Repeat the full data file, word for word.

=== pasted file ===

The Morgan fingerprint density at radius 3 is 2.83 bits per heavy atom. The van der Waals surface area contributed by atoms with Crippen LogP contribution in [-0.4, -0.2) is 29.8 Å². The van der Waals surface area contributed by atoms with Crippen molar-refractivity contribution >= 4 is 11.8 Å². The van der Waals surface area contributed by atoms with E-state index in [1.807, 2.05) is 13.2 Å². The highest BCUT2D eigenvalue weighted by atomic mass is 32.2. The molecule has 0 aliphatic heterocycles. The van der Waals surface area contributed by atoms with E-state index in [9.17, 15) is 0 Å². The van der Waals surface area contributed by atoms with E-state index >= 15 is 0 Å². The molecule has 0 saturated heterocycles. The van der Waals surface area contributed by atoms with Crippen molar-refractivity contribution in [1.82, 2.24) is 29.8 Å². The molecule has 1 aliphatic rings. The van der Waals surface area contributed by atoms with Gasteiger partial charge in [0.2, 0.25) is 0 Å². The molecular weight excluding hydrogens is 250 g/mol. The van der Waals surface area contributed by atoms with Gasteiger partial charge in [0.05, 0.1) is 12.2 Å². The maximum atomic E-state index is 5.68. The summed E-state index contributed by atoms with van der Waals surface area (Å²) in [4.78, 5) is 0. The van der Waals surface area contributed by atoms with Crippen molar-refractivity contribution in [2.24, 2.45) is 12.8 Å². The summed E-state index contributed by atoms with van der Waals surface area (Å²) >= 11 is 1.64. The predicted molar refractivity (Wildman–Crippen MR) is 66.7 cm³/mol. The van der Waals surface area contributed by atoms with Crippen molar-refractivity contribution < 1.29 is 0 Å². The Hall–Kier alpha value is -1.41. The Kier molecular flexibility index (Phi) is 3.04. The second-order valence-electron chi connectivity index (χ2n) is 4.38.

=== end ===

The Morgan fingerprint density at radius 3 is 2.83 bits per heavy atom. The van der Waals surface area contributed by atoms with Crippen LogP contribution in [-0.4, -0.2) is 29.8 Å². The van der Waals surface area contributed by atoms with Crippen molar-refractivity contribution >= 4 is 11.8 Å². The van der Waals surface area contributed by atoms with E-state index in [1.807, 2.05) is 13.2 Å². The highest BCUT2D eigenvalue weighted by atomic mass is 32.2. The molecule has 0 aliphatic heterocycles. The van der Waals surface area contributed by atoms with E-state index in [9.17, 15) is 0 Å². The van der Waals surface area contributed by atoms with E-state index >= 15 is 0 Å². The molecule has 0 saturated heterocycles. The van der Waals surface area contributed by atoms with Crippen molar-refractivity contribution in [1.82, 2.24) is 29.8 Å². The molecule has 1 aliphatic rings. The van der Waals surface area contributed by atoms with Gasteiger partial charge in [0.2, 0.25) is 0 Å². The molecular weight excluding hydrogens is 250 g/mol. The van der Waals surface area contributed by atoms with Gasteiger partial charge in [0.05, 0.1) is 12.2 Å². The maximum atomic E-state index is 5.68. The summed E-state index contributed by atoms with van der Waals surface area (Å²) in [4.78, 5) is 0. The van der Waals surface area contributed by atoms with Crippen molar-refractivity contribution in [2.24, 2.45) is 12.8 Å². The summed E-state index contributed by atoms with van der Waals surface area (Å²) >= 11 is 1.64. The predicted molar refractivity (Wildman–Crippen MR) is 66.7 cm³/mol. The van der Waals surface area contributed by atoms with Crippen molar-refractivity contribution < 1.29 is 0 Å². The Hall–Kier alpha value is -1.41. The Kier molecular flexibility index (Phi) is 3.04. The second-order valence-electron chi connectivity index (χ2n) is 4.38.